Biased Seattle Police Officers Can ‘Go Someplace Else’, Says Union Chief

The chief of Seattle’s largest police union has told members to “go someplace else” if they are not willing to police the city’s racially diverse population without prejudice, marking a notable call for change from among the city’s rank-and-file officers who have recently been accused of racial bias. Ron Smith, president of the Seattle Police Officers’ Guild, which represents 1,250 officers and says it is the largest police…

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Racial Profiling Complaints Are Not Exempt From Public Disclosure

Maryland’s statutes concerning public documents are similar to those in many states, and contain an exemption allowing the non-disclosure of documents that are “personnel records.” A recent decision from the Maryland Court of Appeals addressed whether racial profiling records fit within the “personnel records” exception. The case had its origins in a 2003 consent decree entered into by the NAACP and the Maryland State Police. In 2007, the NAACP…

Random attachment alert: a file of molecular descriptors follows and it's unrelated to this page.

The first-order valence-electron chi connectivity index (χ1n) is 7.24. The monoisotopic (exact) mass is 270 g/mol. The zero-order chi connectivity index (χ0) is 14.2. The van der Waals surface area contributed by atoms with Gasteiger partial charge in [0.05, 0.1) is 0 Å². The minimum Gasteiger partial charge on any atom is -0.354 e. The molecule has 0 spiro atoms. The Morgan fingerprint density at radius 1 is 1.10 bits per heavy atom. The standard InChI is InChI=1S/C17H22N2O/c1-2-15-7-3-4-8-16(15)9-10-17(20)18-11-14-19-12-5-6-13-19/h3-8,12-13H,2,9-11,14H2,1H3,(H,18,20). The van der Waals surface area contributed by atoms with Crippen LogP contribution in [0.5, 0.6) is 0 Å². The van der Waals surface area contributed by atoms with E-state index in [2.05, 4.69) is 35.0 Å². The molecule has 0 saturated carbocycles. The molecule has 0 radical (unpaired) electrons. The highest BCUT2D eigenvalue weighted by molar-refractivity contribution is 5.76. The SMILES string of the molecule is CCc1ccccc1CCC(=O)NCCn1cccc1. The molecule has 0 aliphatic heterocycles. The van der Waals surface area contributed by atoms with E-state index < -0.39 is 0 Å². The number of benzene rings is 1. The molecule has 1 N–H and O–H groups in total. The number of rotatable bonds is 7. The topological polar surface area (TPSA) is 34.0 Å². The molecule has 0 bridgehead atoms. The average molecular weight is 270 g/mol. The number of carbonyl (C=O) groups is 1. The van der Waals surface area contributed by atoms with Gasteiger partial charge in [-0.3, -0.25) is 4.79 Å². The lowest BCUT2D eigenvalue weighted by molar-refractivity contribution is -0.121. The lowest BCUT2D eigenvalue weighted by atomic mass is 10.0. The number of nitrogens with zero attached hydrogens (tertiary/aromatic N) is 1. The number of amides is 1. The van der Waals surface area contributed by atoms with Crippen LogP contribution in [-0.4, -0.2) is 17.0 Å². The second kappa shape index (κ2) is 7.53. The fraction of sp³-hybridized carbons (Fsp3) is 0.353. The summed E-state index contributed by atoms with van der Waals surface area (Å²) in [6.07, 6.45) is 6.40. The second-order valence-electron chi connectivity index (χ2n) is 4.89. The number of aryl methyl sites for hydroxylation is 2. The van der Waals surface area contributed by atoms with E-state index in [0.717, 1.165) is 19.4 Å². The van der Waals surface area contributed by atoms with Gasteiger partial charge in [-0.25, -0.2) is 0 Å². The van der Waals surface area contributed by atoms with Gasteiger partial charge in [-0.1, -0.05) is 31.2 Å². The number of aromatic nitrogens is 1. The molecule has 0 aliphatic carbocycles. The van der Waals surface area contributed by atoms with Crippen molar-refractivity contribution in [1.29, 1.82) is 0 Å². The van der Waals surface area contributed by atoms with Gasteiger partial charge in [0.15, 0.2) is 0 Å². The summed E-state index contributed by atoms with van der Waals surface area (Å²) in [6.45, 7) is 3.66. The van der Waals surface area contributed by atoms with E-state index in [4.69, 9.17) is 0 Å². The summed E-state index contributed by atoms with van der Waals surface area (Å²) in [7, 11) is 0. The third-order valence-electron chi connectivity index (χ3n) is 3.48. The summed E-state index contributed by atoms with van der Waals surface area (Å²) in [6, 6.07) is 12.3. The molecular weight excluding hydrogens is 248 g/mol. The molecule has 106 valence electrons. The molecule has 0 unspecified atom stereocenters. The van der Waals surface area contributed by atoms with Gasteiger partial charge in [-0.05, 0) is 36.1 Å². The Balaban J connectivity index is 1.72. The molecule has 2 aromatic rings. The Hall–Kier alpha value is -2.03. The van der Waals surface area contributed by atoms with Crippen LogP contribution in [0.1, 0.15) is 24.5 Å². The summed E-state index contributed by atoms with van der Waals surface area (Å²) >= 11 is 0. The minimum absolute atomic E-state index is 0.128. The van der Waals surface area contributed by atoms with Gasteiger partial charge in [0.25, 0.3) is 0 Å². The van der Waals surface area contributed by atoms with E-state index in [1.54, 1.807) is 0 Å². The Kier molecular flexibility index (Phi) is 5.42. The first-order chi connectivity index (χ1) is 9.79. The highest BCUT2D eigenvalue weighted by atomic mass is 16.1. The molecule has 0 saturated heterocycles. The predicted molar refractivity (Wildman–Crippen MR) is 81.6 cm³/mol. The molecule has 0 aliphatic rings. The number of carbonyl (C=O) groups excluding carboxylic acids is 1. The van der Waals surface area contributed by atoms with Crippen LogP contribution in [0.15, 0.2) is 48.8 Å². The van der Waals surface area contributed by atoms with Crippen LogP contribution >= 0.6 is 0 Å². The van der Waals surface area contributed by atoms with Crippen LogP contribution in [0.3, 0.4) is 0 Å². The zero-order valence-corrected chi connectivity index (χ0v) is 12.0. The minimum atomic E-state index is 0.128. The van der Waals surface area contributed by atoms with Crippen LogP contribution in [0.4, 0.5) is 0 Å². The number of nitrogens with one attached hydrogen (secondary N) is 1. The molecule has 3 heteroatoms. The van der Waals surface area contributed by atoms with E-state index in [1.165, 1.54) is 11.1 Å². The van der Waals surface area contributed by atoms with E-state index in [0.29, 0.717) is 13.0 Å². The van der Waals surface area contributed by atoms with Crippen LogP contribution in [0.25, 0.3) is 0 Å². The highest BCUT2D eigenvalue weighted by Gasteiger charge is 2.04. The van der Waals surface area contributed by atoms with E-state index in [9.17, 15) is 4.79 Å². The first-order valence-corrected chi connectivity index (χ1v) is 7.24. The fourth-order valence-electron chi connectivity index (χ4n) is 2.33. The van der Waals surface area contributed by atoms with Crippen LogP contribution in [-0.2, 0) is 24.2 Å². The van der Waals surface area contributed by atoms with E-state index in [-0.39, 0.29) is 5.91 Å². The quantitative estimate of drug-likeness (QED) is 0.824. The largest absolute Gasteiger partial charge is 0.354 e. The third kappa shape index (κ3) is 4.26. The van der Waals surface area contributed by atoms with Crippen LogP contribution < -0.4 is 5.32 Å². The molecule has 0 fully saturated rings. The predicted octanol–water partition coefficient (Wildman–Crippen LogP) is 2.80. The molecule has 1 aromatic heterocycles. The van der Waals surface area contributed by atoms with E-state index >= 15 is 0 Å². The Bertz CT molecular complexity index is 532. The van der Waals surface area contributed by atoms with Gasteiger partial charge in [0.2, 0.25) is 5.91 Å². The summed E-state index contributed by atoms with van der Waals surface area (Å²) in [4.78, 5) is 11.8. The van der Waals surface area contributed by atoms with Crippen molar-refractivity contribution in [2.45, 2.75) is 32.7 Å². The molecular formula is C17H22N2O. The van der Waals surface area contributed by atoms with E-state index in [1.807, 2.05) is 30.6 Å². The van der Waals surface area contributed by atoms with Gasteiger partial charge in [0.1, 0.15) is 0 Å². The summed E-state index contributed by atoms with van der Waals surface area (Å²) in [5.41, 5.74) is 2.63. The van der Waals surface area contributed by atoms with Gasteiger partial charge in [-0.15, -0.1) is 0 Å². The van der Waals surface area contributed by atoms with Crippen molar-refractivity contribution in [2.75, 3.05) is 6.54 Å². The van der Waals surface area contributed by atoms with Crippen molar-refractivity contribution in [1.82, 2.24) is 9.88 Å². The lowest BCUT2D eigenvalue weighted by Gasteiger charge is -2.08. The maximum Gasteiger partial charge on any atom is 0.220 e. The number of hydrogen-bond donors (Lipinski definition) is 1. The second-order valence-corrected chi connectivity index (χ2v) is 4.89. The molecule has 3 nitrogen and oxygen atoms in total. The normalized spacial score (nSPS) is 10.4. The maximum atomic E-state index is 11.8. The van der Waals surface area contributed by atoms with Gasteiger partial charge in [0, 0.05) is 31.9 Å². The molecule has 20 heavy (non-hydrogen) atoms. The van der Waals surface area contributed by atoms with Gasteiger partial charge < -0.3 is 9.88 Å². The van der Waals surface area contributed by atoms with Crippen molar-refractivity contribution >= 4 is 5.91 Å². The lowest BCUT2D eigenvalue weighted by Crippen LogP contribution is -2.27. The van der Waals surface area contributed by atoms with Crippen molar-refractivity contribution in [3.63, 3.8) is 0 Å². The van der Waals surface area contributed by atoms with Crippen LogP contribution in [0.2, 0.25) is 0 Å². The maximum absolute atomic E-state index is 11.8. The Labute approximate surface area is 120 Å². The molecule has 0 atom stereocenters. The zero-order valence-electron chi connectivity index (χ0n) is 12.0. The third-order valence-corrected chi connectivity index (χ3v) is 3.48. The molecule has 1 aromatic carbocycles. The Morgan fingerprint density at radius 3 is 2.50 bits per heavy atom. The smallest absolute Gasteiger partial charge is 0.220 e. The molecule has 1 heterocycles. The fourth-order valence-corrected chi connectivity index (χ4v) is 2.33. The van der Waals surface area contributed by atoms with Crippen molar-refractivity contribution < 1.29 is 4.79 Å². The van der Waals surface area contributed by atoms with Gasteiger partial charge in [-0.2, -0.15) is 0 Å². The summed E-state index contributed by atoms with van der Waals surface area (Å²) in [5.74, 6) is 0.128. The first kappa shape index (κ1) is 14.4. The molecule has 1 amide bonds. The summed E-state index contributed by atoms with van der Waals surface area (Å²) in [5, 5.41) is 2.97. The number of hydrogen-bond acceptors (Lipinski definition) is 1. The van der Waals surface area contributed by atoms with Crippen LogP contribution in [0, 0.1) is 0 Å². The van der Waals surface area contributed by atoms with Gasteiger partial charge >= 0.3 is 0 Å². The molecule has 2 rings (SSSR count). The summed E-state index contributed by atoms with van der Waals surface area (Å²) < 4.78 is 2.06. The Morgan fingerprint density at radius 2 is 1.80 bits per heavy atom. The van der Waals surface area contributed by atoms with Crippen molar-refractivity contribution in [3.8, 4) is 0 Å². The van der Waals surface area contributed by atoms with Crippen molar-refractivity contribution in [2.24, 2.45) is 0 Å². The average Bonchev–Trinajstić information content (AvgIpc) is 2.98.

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Trooper’s Suicide Not Reasonably Foreseeable By Employer

John Oliva was a trooper with the New Jersey State Police. During his field training process, Oliva complained that his “coach,” Patrick Gallagher, was teaching him to stop cars based on racial profiling. In the ensuing three years, Oliva saw and complained about what he perceived as other instances of racial profiling. Eventually, Oliva was transferred to another station in order to separate him from those he was accusing,…

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